# MICROWAVE MEASUREMENTS ```MICROWAVE MEASUREMENTS
Measurement Procedures
Calculate your estimated power losses before attempting to perform a measurement. The ideal input to a
measurement device is in the 0 to 10 dBm (1 to 10 mW) range.
Linearity Check
To verify that a spectrum measurement is accurate and signals are not due to mixing inside the receiver, a linearity
check should be performed, i.e. externally insert a 10 dB attenuator - if measurements are in the linear region of the receiver,
all measurements will decrease by 10 dB. If the measurements decrease by less than 10 dB , the receiver is saturated. If
the measurements disappear, you are at the noise floor.
Half-Power or 3 dB Measurement Point
To verify the half power point of a pulse width measurement on an oscilloscope, externally insert a 3 dB attenuator
in the measurement line, and the level that the peak power decreases to is the 3 dB measurement point (Note: you cannot
just divide the peak voltage by one-half on the vertical scale of the oscilloscope).
VSWR Effect on Measurement
Try to measure VSWR (or reflection coefficient) at the antenna terminals. Measuring VSWR of an antenna through
it's transmission line can result in errors. Transmission lines should be measured for insertion loss not VSWR.
High Power Pulsed Transmitter Measurements
When making power measurements on a high power pulsed transmitter using a typical 40 dB directional coupler,
an additional attenuator may be required in the power meter takeoff line, or the power sensor may be burnt out.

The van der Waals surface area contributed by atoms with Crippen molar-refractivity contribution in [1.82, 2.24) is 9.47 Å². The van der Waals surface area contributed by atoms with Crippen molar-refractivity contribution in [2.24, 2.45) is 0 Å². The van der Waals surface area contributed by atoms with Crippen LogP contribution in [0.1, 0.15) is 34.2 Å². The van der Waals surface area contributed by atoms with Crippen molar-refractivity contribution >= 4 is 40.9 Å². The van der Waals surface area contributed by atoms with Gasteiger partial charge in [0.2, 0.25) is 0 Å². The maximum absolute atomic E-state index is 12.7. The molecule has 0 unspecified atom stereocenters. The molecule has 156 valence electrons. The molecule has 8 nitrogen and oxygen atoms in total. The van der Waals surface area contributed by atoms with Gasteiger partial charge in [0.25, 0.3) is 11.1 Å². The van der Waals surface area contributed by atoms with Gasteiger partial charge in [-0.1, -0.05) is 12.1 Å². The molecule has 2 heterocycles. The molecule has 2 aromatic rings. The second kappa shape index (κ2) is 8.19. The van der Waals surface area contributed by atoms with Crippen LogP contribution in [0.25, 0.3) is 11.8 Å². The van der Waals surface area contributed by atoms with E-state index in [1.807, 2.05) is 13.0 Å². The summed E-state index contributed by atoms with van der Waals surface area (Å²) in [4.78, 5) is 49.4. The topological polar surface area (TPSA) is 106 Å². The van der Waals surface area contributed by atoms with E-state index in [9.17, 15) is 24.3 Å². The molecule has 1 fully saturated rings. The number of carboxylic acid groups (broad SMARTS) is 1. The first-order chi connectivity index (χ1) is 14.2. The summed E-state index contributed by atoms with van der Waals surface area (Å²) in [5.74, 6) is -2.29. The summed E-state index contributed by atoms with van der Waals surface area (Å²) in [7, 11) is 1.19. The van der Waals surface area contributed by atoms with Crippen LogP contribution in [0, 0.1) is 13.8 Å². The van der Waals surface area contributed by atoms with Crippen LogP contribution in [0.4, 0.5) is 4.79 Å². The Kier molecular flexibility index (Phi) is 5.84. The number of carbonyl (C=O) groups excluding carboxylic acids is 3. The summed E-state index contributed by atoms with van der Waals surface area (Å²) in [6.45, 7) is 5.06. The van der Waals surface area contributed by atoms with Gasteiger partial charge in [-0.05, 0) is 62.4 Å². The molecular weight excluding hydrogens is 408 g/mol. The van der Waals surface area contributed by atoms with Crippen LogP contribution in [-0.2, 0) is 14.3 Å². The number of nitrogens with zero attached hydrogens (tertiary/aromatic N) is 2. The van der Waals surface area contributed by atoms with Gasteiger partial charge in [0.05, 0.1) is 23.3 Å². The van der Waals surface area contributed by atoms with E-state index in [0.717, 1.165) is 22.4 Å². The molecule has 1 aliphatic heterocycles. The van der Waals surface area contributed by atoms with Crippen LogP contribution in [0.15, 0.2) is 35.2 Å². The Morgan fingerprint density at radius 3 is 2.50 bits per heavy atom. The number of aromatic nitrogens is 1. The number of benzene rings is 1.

For example, assume we have a 1 megawatt transmitter, with PRF = 430 pps, and PW = 13 Fs. Further assume
we use a 40 dB directional coupler to tap off for the power measurements. The power at the tap would be:
10 log(Pp) - 10 log(DC) - Coupler reduction =
10 log(109mW) - 10 log(13x10-6)(430) - 40 dB =
90 dBm - 22.5 dB - 40 dB = 27.5 dBm (too high for a power meter)
Adding a 20 dB static attenuator to the power meter input would give us a value of 7.5 dBm or 5.6 mW, a good
level for the power meter.
High Power Measurements With Small Devices
When testing in the presence of a high power radar, it is normally necessary to measure the actual field intensity.
The technique shown in Figure 4, in Section 6-7, may not be practical if the measurement device must be small. An
alternate approach is the use of a rectangular waveguide below its cutoff frequency. In this manner, the "antenna"
waveguide provides sufficient attenuation to the frequency being measured so it can be coupled directly to the measurement
device or further attenuated by a low power attenuator. The attenuation of the waveguide must be accurately measured since
attenuation varies significantly with frequency.
6-10.1
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